Who Is Killing the Non-Muslims in Ingushetia?

Publication: North Caucasus Weekly Volume: 8 Issue: 35

There has been a recent upsurge in the murders of non-Muslim residents in Ingushetia. On September 11, a Gypsy family was killed in the village of Sleptsovskaya (Ordzhonikidzevskaya). Four days earlier, a Korean family in the village was shot dead by masked gunmen.

These brutal night killings are something new for the troubled region. Last year and particularly this summer, there were several night raids on private houses of ethnic Russians in Ingushetia. But other non-Muslim ethnic groups have never been targeted.

More than a dozen ethnic Russians have been killed in Ingushetia during the past two years. An ethnic Russian woman, Natalya Mudarova, who was the chief physician at a blood transfusion center in Nazran and the wife of a Chechen, was the latest victim. She was shot dead in Nazran in broad daylight. Russian officials have no doubts that this terror campaign against Russians is being conducted by rebel gunmen. Nikolai Kovalev, the former Federal Security Service (FSB) director who is now a State Duma deputy, said: “I think that Chechen militants who want neighboring Ingushetia to be drawn into the bloodshed and to take a more active position in opposing the federal center are behind this” (Izvestia, September 10).

The article published on September 10 in the Kremlin-controlled Izvestia newspaper stated that the main goal of the killing of Russians in Ingushetia is to force them to leave the North Caucasus. Indeed, after the demonstrative murder in August of the husband and two sons of Vera Draganchuk, many Russians started to look for ways to leave Ingushetia. On September 1, Vremya novostei reported that neighbors of the Draganchuks had loaded their belongings onto a truck and left the next day after the murder of Vera’s family.

The suggestion that the rebels are killing ethnic Russians in order to force them from Ingushetia and to ruin plans of the authorities to settle more Russians in the Caucasus looks natural. Early last year, on January 9, the rebel Kavkaz-Center website published an interview with the Chechen warlord and then-commander of the North Caucasus rebel forces Shamil Basaev who said that it had been decided at a meeting of the Caucasian rebel field commanders “to eliminate the colonists across the entire Caucasus who collaborate with the Russian occupation forces.” That same year, two Ingush officials in charge of the program to entice Russians to return to the republic were targeted. Magomed Chakhkiev, a deputy to the parliament of Ingushetia and the father-in-law of Ingush President Murat Zyazikov, was kidnapped, while Galina Gubina, deputy head of the Sunzha district administration, was shot dead.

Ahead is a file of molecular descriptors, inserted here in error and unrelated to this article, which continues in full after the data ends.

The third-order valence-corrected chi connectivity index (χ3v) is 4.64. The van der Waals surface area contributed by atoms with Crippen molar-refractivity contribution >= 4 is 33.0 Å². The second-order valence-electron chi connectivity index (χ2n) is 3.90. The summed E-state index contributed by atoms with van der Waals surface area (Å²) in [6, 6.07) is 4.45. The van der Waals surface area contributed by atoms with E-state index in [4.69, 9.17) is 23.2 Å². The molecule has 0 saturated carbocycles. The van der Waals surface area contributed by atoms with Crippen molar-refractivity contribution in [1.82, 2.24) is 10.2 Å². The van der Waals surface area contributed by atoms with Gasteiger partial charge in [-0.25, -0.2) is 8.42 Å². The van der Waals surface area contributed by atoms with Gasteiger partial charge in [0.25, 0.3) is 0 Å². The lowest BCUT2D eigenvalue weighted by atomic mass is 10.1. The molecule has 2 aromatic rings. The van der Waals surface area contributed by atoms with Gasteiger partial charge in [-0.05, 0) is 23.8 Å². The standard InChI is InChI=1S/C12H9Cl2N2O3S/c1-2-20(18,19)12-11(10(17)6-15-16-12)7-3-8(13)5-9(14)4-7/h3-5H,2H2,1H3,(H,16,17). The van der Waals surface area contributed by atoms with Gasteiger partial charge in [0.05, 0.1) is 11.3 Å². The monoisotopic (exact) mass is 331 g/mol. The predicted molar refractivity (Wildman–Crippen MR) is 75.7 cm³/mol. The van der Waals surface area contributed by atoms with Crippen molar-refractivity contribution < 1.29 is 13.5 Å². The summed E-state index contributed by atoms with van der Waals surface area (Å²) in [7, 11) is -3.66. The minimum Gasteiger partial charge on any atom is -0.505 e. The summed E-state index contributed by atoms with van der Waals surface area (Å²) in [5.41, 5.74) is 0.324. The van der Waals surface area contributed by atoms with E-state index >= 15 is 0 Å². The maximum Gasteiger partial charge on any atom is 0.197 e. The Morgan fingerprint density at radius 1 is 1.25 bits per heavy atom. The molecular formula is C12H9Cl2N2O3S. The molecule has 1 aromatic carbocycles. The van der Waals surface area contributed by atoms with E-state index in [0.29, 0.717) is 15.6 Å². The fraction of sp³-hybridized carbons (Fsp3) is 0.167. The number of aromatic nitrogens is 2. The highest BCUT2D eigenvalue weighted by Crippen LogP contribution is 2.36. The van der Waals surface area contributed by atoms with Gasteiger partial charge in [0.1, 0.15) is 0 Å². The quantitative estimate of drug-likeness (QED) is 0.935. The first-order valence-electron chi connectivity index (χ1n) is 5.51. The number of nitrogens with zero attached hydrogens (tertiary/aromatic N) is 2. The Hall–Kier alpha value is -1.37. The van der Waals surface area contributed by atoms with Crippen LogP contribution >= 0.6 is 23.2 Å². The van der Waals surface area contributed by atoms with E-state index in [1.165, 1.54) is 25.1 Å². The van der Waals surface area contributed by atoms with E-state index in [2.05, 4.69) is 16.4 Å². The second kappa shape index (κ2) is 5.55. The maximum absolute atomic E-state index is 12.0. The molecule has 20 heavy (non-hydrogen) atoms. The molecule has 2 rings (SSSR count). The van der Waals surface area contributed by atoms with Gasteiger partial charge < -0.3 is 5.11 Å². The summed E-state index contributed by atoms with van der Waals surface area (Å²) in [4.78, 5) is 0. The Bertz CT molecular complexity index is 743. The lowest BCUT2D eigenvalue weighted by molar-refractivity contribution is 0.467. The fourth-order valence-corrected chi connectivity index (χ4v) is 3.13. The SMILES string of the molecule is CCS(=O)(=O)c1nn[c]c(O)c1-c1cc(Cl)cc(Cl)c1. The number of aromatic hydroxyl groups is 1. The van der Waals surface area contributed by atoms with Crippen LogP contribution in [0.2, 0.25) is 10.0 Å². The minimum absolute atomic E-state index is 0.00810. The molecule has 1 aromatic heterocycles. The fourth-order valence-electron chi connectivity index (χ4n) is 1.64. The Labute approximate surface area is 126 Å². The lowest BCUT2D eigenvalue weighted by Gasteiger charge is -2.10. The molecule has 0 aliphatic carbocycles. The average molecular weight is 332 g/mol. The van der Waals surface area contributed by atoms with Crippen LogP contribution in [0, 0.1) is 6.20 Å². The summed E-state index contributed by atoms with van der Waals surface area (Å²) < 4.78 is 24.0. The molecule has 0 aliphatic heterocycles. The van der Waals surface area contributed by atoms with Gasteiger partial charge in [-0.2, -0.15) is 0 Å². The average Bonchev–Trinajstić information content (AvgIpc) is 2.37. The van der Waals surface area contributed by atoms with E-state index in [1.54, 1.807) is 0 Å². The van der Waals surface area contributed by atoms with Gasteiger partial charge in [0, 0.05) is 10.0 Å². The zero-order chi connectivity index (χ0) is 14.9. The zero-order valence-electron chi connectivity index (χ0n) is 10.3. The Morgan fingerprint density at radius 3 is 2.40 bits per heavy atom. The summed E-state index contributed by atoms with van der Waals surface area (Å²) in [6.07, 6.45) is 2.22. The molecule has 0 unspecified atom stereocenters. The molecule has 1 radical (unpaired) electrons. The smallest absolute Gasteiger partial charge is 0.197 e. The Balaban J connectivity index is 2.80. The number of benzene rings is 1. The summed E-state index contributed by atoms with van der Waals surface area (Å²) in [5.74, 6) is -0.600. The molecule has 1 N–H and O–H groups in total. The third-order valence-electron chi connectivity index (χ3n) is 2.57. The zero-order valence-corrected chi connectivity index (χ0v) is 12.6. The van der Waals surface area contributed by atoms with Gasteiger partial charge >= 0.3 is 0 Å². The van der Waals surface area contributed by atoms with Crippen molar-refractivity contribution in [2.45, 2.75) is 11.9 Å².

This year, a new wave of murders of ethnic Russians in Ingushetia began almost simultaneously with rebel attacks on police and Russian army facilities in the republic. What is strange is how the Russian media, usually under the firm control of the Kremlin, especially with regard to the topic of the Caucasus, has been covering the recent rise of violence in the republic. This summer, almost all newspapers and TV channels focused on the murders of the Russians, while much more serious events such as attacks on military garrisons were barely mentioned. When an additional 2,500 troops were sent to Ingushetia, the reason given for the troop increase was the rise in crime and attacks on Russians in the republic. It looked as if the Russian authorities had an interest in the attacks on Russians. The murders of Russians could be used for propaganda purposes since they helped shift public attention away from the serious rebel operations, which demonstrated the weakness of the Russian police and military forces and at the same time allowed the insurgents to be described as brutal inhumane criminals.

On September 3, the rebel Daymohk website posted a statement by the Ingush insurgents declaring that “we (the militants) do not distinguish people by ethnic origin and if people live quietly and do not take part in the struggle against Islam and Muslims, we do not have anything against them.” The rebels declared in the statement that the bomb that detonated during the funeral of Lyudmila Terekhina, a Russian teacher killed by masked armed men, was planted by Russian intelligence. They pointed to the fact that the explosion was filmed live by a journalist from the state-owned ORT TV channel. The rebels appealed to Russians by saying that their sons were sent to the Caucasus to die by the authorities who defend the interests of a small group, but not those of the Russian nation.

The murders of Russians continued and expanded in Ingushetia despite the statement by the rebels. After the murder of the Korean and Gypsy families, it was possible to talk about a demonstrative terror campaign against not only Russians, but all non-Muslim residents of Ingushetia. It is becoming more and more difficult to say who really has an interest in such killings.